Ovechkin scored as a power play expired later in the game, a snap shot beating goaltender Steve Mason. That was his 44th goal of the season, still six shy of the 50-goal mark that has become the standard for one of hockey’s greatest goal-scorers. He may fall just short of that goal this season.
Before Wednesday night’s 2-1 shootout loss in Philadelphia, Trotz switched Evgeny Kuznetsov to be Ovechkin’s center, hoping the two would help each other get out of their recent funk. In Ovechkin’s past 15 games, he had just two even-strength goals and posted a minus-seven. Kuznetsov didn’t have a point in his past five games and was a minus-five in that span.
It’s unclear if Kuznetsov will remain Ovechkin’s center, but against the Flyers, the two combined for six shots on goal, the post Ovechkin drilled not included. Trotz said he thought they made for a good line during the game and generated more chances.
“They’ve both been pretty quiet for a little while here,” Trotz said Wednesday morning. “Kuzy, just the last couple of games, and Ovi’s been quiet for quite a while here. I mean, his production is always pretty high. We have high expectations for him.”
After scoring 12 goals in 13 games in February, Ovechkin has just four goals in 15 games in March. Despite the slight drop in production, Ovechkin is still on pace to win his sixth Rocket Richard Trophy, and it’d be the fourth straight season he’s won it. He leads the league in goals with 44, with Patrick Kane and Jamie Benn tied for second with 39. If the season ended today, this would be just the second season in Ovechkin’s career that he’s averaged less than a point per game, the other being 2011-12.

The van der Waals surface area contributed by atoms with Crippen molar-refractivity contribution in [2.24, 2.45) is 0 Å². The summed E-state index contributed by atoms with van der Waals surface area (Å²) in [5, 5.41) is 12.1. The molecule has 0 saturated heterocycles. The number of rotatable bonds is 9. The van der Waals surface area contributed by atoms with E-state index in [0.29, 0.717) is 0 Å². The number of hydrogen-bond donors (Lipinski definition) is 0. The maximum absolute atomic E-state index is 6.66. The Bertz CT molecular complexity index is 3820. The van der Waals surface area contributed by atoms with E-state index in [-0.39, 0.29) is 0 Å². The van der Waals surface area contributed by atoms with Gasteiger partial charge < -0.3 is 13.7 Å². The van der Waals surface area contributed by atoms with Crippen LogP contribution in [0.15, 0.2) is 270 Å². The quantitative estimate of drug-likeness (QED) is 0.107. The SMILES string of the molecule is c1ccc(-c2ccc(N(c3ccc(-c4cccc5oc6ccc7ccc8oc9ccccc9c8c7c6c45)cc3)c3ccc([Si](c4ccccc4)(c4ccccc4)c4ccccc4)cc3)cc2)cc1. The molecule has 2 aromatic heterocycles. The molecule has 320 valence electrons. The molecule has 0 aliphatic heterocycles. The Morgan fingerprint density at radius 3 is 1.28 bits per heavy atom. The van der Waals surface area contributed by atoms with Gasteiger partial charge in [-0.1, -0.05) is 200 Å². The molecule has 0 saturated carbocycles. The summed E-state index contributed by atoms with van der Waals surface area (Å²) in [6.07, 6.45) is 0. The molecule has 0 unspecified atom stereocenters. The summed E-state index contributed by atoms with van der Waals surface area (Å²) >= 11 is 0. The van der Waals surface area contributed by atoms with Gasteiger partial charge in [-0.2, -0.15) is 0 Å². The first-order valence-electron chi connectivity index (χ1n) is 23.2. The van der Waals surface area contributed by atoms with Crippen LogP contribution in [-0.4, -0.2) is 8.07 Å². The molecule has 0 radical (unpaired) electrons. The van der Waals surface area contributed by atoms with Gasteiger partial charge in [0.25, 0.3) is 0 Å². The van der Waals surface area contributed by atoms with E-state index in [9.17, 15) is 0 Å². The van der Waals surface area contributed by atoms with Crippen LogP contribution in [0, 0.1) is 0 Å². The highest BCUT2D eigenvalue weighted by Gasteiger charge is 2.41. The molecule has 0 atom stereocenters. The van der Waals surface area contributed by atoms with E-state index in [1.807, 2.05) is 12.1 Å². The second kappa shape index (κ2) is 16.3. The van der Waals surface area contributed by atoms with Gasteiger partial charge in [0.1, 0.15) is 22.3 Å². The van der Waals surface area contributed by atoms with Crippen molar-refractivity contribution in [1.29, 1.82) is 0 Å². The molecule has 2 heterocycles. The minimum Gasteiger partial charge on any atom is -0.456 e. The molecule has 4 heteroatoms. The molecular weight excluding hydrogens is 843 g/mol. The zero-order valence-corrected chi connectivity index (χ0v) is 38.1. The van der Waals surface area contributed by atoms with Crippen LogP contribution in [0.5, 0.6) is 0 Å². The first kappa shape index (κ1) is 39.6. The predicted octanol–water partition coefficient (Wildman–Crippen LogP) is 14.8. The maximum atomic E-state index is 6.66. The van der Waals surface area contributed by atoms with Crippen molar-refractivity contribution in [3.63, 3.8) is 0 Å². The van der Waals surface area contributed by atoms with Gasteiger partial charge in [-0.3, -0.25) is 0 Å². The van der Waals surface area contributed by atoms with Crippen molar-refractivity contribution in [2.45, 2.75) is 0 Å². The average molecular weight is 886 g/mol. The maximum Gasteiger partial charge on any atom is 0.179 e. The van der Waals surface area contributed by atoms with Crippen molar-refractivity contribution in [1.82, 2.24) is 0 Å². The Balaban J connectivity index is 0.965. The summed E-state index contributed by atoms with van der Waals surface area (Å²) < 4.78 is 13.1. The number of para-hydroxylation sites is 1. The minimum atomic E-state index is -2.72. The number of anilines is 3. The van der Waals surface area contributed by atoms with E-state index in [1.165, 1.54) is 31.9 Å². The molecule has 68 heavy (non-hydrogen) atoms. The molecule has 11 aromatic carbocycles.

Does reaching the 50-goal mark for a seventh time in his career matter to Ovechkin?
“Yeah, of course,” Ovechkin said before Wednesday’s game. “I have seven goals or six goals until 50. If I get it, it will be cool. But if not, that’s okay. I was there.”
With six games to go and six goals short, the feat seems unlikely unless he goes on a scoring tear to close the regular season. Stranger things have certainly happened, and if Ovechkin did reach 50 goals, he’d become just the third player in NHL history with at least seven career 50-goal seasons. (Wayne Gretzky and Mike Bossy are the other two).
“For me, the biggest thing is when Ovi is skating and he’s battling and he’s supporting the puck and he’s working a 200-foot game, he gets some time and space and then he can work his magic,” Trotz said Monday. “Right now, I think he’s skating better than he has been probably in the last 15 games and then on our power play we haven’t had a lot of opportunities – they’re sitting right in his pocket. He’s okay with that. What happens is we shoot it from the middle of the ice and get a goal.
“Obviously, 50 is a big mark. I don’t think it’s the be-all, end-all for Ovi. I think there’s bigger things on his mind, but I’d like to see him get hot right before the playoffs. Last year, going into the playoffs, he was hot, he was skating well, he was a big body, he was a force going into the playoffs, and it carried right through. Hopefully, in the last number of games here, he can be that force that he was last year.”